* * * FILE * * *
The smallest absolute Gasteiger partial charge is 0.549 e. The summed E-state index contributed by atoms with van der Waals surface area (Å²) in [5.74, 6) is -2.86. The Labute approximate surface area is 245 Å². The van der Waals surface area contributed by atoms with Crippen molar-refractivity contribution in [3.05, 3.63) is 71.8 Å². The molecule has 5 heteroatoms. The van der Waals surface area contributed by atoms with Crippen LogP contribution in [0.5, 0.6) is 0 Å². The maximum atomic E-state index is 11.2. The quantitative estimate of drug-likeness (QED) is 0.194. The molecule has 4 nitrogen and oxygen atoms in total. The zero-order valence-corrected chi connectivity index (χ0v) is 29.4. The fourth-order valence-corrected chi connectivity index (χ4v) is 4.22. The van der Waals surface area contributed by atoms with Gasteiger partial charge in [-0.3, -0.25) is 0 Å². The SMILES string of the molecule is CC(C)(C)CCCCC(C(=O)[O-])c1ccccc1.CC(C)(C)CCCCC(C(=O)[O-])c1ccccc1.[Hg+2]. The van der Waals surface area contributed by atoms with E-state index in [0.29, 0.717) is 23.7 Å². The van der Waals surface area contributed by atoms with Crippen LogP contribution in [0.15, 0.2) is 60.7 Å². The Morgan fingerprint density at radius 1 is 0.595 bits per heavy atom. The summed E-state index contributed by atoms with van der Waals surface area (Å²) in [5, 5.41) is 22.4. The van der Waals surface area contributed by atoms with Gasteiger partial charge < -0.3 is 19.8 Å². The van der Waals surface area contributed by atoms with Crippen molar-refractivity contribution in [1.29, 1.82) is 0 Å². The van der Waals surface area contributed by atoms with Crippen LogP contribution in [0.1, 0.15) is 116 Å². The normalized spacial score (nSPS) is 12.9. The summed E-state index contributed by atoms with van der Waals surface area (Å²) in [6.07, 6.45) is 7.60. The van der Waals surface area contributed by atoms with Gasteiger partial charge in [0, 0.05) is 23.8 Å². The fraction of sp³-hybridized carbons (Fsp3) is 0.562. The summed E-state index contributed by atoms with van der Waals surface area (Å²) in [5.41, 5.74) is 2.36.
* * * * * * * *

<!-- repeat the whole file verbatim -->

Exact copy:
The smallest absolute Gasteiger partial charge is 0.549 e. The summed E-state index contributed by atoms with van der Waals surface area (Å²) in [5.74, 6) is -2.86. The Labute approximate surface area is 245 Å². The van der Waals surface area contributed by atoms with Crippen molar-refractivity contribution in [3.05, 3.63) is 71.8 Å². The molecule has 5 heteroatoms. The van der Waals surface area contributed by atoms with Crippen LogP contribution in [0.5, 0.6) is 0 Å². The maximum atomic E-state index is 11.2. The quantitative estimate of drug-likeness (QED) is 0.194. The molecule has 4 nitrogen and oxygen atoms in total. The zero-order valence-corrected chi connectivity index (χ0v) is 29.4. The fourth-order valence-corrected chi connectivity index (χ4v) is 4.22. The van der Waals surface area contributed by atoms with Gasteiger partial charge in [-0.3, -0.25) is 0 Å². The SMILES string of the molecule is CC(C)(C)CCCCC(C(=O)[O-])c1ccccc1.CC(C)(C)CCCCC(C(=O)[O-])c1ccccc1.[Hg+2]. The van der Waals surface area contributed by atoms with E-state index in [0.29, 0.717) is 23.7 Å². The van der Waals surface area contributed by atoms with Crippen LogP contribution in [0.15, 0.2) is 60.7 Å². The Morgan fingerprint density at radius 1 is 0.595 bits per heavy atom. The summed E-state index contributed by atoms with van der Waals surface area (Å²) in [5, 5.41) is 22.4. The van der Waals surface area contributed by atoms with Gasteiger partial charge < -0.3 is 19.8 Å². The van der Waals surface area contributed by atoms with Crippen molar-refractivity contribution in [1.29, 1.82) is 0 Å². The van der Waals surface area contributed by atoms with Crippen LogP contribution in [0.1, 0.15) is 116 Å². The normalized spacial score (nSPS) is 12.9. The summed E-state index contributed by atoms with van der Waals surface area (Å²) in [6.07, 6.45) is 7.60. The van der Waals surface area contributed by atoms with Gasteiger partial charge in [0, 0.05) is 23.8 Å². The fraction of sp³-hybridized carbons (Fsp3) is 0.562. The summed E-state index contributed by atoms with van der Waals surface area (Å²) in [5.41, 5.74) is 2.36.